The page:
of our enemies has spared. It is now threatened, and we now throw
ourselves on your compassion." The rising murmur might have produced a
revolution, had it not been checked by the presence of a minister, who
soothed the unhappy princes with flattery and hope, and gently drew
them from the sanctuary to the palace. They were speedily embarked for
Greece, and Athens was allotted for the place of their exile. In this
calm retreat, and in their helpless condition, Nicephorus and his
brothers were tormented by the thirst of power, and tempted by a
Sclavonian chief, who offered to break their prison, and to lead them
in arms, and in the purple, to the gates of Constantinople. But the
Athenian people, ever zealous in the cause of Irene, prevented her
justice or cruelty; and the five sons of Copronymus were plunged in
eternal darkness and oblivion.

For himself, that emperor had chosen a Barbarian wife, the daughter of
the khan of the Chozars; but in the marriage of his heir, he preferred
an Athenian virgin, an orphan, seventeen years old, whose sole fortune
must have consisted in her personal accomplishments. The nuptials of Leo
and Irene were celebrated with royal pomp; she soon acquired the love
and confidence of a feeble husband, and in his testament he declared the
empress guardian of the Roman world, and of their son Constantine the
Sixth, who was no more than ten years of age. During his childhood,
Irene most ably and assiduously discharged, in her public
administration, the duties of a faithful mother; and her zeal in the
restoration of images has deserved the name and honors of a saint, which
she still occupies in the Greek calendar. But the emperor attained
the maturity of youth; the maternal yoke became more grievous; and he
listened to the favorites of his own age, who shared his pleasures, and
were ambitious of sharing his power. Their reasons convinced him of
his right, their praises of his ability, to reign; and he consented to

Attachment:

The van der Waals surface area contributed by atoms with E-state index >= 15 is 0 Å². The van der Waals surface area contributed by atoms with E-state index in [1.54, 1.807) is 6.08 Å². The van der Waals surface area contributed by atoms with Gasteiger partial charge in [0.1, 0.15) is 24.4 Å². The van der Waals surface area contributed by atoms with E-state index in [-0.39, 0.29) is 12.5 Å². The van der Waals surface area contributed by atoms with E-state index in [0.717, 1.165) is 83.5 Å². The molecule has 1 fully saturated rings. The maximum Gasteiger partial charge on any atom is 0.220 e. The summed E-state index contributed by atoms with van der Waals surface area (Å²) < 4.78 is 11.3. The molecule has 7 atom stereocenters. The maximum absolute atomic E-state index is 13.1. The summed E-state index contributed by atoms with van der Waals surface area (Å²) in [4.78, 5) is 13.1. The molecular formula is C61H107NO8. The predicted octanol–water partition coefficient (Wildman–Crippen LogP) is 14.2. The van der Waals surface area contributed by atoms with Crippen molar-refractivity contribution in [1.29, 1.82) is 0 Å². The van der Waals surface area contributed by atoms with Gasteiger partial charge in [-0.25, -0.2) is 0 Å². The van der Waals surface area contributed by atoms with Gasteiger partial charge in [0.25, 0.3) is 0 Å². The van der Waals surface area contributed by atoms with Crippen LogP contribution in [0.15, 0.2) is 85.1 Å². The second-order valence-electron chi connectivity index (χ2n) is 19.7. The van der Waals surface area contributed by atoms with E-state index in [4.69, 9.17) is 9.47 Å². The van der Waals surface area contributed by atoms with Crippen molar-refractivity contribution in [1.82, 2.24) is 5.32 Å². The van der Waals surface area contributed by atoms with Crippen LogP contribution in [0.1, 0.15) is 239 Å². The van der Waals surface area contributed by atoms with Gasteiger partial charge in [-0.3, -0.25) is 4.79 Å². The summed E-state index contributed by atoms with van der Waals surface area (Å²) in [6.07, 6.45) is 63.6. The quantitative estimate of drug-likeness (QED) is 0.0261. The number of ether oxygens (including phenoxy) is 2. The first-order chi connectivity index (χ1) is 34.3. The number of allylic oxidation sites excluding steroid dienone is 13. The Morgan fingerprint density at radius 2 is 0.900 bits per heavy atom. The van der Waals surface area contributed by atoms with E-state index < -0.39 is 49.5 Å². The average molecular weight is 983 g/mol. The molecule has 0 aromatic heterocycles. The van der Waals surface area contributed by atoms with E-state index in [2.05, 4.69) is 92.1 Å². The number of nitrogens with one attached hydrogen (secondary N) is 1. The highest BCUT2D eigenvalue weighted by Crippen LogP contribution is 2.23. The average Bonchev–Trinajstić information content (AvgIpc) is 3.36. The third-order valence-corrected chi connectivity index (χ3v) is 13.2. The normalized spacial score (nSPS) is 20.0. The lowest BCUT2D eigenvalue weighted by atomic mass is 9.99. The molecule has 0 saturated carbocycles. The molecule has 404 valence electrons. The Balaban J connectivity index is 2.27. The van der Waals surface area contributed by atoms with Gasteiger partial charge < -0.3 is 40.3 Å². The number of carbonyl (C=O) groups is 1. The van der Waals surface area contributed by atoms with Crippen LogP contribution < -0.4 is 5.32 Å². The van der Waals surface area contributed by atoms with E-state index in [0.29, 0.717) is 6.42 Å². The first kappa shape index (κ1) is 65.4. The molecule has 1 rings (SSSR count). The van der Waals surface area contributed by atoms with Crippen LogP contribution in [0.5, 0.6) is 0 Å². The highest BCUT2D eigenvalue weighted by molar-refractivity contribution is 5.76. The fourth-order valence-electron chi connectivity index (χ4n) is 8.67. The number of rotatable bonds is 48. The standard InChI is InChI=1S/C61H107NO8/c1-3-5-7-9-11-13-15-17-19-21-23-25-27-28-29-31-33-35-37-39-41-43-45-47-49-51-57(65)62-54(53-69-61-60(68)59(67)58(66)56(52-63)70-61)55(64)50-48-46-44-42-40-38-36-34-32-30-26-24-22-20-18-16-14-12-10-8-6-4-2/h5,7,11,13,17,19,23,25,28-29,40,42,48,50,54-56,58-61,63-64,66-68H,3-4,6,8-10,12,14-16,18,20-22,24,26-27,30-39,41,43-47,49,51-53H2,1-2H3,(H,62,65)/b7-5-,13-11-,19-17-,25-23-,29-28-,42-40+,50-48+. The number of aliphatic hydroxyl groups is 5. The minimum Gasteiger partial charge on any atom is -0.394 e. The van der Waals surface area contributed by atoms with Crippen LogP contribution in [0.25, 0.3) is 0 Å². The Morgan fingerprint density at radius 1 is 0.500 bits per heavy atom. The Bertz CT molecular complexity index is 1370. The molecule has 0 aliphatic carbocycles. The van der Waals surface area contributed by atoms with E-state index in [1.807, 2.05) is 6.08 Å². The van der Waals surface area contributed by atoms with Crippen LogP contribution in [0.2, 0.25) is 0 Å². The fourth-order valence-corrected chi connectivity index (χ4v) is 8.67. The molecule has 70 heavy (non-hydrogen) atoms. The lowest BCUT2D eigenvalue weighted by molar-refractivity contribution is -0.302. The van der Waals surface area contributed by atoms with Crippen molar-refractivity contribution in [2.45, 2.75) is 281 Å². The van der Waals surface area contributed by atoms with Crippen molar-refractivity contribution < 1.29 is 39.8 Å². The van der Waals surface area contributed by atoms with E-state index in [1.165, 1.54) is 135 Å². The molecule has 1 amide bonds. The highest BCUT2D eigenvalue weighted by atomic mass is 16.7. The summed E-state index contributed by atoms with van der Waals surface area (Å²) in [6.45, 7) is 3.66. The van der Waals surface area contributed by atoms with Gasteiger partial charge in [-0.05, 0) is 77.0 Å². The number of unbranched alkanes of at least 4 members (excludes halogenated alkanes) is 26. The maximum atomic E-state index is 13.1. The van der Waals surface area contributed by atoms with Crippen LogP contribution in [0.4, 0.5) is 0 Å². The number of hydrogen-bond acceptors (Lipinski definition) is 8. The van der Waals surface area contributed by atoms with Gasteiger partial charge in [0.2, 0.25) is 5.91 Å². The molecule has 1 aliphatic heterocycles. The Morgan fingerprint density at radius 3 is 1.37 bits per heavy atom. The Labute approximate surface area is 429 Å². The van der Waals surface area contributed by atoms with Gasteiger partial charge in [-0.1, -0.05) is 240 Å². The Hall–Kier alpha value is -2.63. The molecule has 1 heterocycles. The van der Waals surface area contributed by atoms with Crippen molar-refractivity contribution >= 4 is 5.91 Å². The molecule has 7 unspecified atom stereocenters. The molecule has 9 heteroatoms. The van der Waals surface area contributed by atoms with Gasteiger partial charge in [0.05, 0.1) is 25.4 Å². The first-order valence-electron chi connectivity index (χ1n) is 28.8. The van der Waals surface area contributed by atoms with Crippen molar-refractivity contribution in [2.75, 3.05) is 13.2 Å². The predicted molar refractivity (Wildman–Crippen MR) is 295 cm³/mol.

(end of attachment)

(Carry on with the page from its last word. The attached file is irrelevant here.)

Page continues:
reward the services of Irene by a perpetual banishment to the Isle of
Sicily. But her vigilance and penetration easily disconcerted their
rash projects: a similar, or more severe, punishment was retaliated on
themselves and their advisers; and Irene inflicted on the ungrateful
prince the chastisement of a boy. After this contest, the mother and
the son were at the head of two domestic factions; and instead of mild
influence and voluntary obedience, she held in chains a captive and an
enemy. The empress was overthrown by the abuse of victory; the oath
of fidelity, which she exacted to herself alone, was pronounced
with reluctant murmurs; and the bold refusal of the Armenian guards
encouraged a free and general declaration, that Constantine the Sixth
was the lawful emperor of the Romans. In this character he ascended his
hereditary throne, and dismissed Irene to a life of solitude and repose.
But her haughty spirit condescended to the arts of dissimulation: she
flattered the bishops and eunuchs, revived the filial tenderness of
the prince, regained his confidence, and betrayed his credulity. The
character of Constantine was not destitute of sense or spirit; but
his education had been studiously neglected; and the ambitious mother
exposed to the public censure the vices which she had nourished, and the
actions which she had secretly advised: his divorce and second marriage
offended the prejudices of the clergy, and by his imprudent rigor he
forfeited the attachment of the Armenian guards. A powerful conspiracy
was formed for the restoration of Irene; and the secret, though widely
diffused, was faithfully kept above eight months, till the emperor,
suspicious of his danger, escaped from Constantinople, with the design
of appealing to the provinces and armies. By this hasty flight, the
empress was left on the brink of the precipice; yet before she implored
the mercy of her son, Irene addressed a private epistle to the friends
whom she had placed about his person, with a menace, that unless _they_
accomplished, _she_ would reveal, their treason. Their fear rendered

Online LibraryEdward GibbonHistory of the Decline and Fall of the Roman Empire — Volume 4 → online text (page 43 of 49)